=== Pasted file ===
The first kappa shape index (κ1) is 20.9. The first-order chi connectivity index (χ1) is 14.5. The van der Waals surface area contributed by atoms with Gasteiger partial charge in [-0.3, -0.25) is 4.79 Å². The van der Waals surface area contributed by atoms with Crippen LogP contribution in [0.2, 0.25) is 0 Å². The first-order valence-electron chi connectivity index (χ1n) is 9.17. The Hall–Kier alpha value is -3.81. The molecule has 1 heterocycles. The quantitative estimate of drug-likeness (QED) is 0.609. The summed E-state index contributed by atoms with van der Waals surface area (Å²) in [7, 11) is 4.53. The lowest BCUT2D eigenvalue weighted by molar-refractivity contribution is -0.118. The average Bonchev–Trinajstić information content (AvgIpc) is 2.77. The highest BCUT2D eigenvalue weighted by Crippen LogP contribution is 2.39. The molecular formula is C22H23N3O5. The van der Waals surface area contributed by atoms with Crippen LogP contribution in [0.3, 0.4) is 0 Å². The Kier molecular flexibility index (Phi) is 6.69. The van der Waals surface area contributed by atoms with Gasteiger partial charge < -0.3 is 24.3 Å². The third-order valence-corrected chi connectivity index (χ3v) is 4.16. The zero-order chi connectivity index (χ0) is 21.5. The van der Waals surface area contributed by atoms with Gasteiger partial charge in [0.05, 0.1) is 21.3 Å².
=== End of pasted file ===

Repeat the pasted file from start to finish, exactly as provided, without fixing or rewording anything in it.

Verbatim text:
The first kappa shape index (κ1) is 20.9. The first-order chi connectivity index (χ1) is 14.5. The van der Waals surface area contributed by atoms with Gasteiger partial charge in [-0.3, -0.25) is 4.79 Å². The van der Waals surface area contributed by atoms with Crippen LogP contribution in [0.2, 0.25) is 0 Å². The first-order valence-electron chi connectivity index (χ1n) is 9.17. The Hall–Kier alpha value is -3.81. The molecule has 1 heterocycles. The quantitative estimate of drug-likeness (QED) is 0.609. The summed E-state index contributed by atoms with van der Waals surface area (Å²) in [7, 11) is 4.53. The lowest BCUT2D eigenvalue weighted by molar-refractivity contribution is -0.118. The average Bonchev–Trinajstić information content (AvgIpc) is 2.77. The highest BCUT2D eigenvalue weighted by Crippen LogP contribution is 2.39. The molecular formula is C22H23N3O5. The van der Waals surface area contributed by atoms with Crippen LogP contribution in [0.3, 0.4) is 0 Å². The Kier molecular flexibility index (Phi) is 6.69. The van der Waals surface area contributed by atoms with Gasteiger partial charge < -0.3 is 24.3 Å². The third-order valence-corrected chi connectivity index (χ3v) is 4.16. The zero-order chi connectivity index (χ0) is 21.5. The van der Waals surface area contributed by atoms with Gasteiger partial charge in [0.05, 0.1) is 21.3 Å².